> surrounding scope, but sets this flag so that is is NOT
    > accessible normally (unless the function already was declared
    > in that scope, in which case it leaves the flag alone so that
    > it is accessible normally as it already was).


    > Declaring a function in the surrounding scope, after it's
    > already been declared a friend, toggles this flag so mat it's
    > accessible normally.


    I'm not sure I understand this. The best mental model I've been
    able to come up with (for me, anyway) is to distinguish between
    scope and visibility. Most declarations make the symbol visible
    in the scope they declare the symbol in, so there distinction is
    meaning less. The friend declaration, however, declares the
    name in scope ::N, but only makes it visible in the class scope
    ::N::C. The scope the name is declared in and the scope in
    which it is visible are different. (Off hand, I can't think of
    any other cases where this is the case. And I would guess that
    the motivation for friend name injection, in pre-standard C++,
    is that since you're declaring a name in namespace scope---file
    scope back then---, it should be visible in namespace scope.)

    --
    James Kanze (GABI Software) email:
    Conseils en informatique orientée objet/
    Beratung in objektorientierter Datenverarbeitung
    9 place Sémard, 78210 St.-Cyr-l'École, France, +33 (0)1 30 23 00 34
     
    James Kanze, Apr 14, 2009
    #5
  6. James Kanze <> writes:

    > On Apr 13, 4:53 pm, (blargg) wrote:
    >> James Kanze wrote:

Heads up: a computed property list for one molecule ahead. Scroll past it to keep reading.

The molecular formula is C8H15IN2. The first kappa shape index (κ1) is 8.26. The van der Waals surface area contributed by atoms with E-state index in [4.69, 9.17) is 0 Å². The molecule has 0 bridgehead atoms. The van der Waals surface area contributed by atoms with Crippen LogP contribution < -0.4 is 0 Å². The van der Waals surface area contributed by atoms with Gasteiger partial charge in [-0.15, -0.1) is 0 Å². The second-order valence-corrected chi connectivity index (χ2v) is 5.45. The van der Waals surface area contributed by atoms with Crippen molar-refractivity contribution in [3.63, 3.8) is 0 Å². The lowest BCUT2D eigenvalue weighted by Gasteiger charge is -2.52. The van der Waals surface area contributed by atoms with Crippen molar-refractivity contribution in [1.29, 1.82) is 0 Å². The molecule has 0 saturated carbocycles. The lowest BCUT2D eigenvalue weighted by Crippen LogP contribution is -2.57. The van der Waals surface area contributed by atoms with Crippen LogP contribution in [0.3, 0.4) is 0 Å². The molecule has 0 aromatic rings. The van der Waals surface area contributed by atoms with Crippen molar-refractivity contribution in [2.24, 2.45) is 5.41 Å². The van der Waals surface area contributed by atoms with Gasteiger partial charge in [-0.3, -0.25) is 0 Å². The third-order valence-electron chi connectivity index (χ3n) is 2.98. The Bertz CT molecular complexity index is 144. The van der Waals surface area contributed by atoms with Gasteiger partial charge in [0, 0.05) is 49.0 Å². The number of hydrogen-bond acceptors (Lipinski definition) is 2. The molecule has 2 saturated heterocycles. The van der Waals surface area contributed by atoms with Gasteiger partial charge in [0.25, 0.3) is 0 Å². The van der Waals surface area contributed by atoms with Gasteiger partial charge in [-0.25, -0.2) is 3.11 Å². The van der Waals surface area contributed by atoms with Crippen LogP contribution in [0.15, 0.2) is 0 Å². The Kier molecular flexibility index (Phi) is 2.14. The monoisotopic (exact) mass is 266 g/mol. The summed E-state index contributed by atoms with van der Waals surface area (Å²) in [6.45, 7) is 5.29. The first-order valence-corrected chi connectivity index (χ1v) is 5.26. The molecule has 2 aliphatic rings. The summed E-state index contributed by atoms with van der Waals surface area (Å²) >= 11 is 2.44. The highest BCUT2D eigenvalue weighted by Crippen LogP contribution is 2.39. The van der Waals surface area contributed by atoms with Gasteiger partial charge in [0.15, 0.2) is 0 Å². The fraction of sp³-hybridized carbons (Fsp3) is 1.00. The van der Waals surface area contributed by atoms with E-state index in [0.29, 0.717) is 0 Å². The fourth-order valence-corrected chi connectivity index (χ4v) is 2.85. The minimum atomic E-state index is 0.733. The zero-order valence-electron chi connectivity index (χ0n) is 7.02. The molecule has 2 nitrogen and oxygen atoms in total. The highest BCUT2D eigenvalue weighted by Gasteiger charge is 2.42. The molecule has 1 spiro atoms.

>
    > [...]
    >> > It's difficult to explain clearly. The fully qualified name of
    >> > the function f, after the friend declaration, is ::N::f. The
    >> > function itself is in the surrounding namespace scope. But the
    >> > friend declaration does not introduce the name into this scope;
    >> > after the friend declaration, the name is still only visible in
    >> > the class scope ::N::C.

    >
    >> [..]

    >
    >> I encountered this a while back and the best mental model I
    >> could come up with is that non-member functions have a boolean
    >> flag that specifies whether it is accessible normally. A
    >> friend declaration introduces the function into the
    >> surrounding scope, but sets this flag so that is is NOT
    >> accessible normally (unless the function already was declared
    >> in that scope, in which case it leaves the flag alone so that
    >> it is accessible normally as it already was).

    >
    >> Declaring a function in the surrounding scope, after it's
    >> already been declared a friend, toggles this flag so mat it's
    >> accessible normally.

    >
    > I'm not sure I understand this. The best mental model I've been
    > able to come up with (for me, anyway) is to distinguish between
    > scope and visibility. Most declarations make the symbol visible
    > in the scope they declare the symbol in, so there distinction is
    > meaning less. The friend declaration, however, declares the
    > name in scope ::N, but only makes it visible in the class scope
    > ::N::C. The scope the name is declared in and the scope in
    > which it is visible are different. (Off hand, I can't think of
    > any other cases where this is the case. And I would guess that
    > the motivation for friend name injection, in pre-standard C++,
    > is that since you're declaring a name in namespace scope---file
    > scope back then---, it should be visible in namespace scope.)


    using namespace N; using N::S; or just N::S are three other ways to
    make a name visible in a different scope than the one it was declared
    in.

    --
    __Pascal Bourguignon__
     
    Pascal J. Bourguignon, Apr 14, 2009
    #6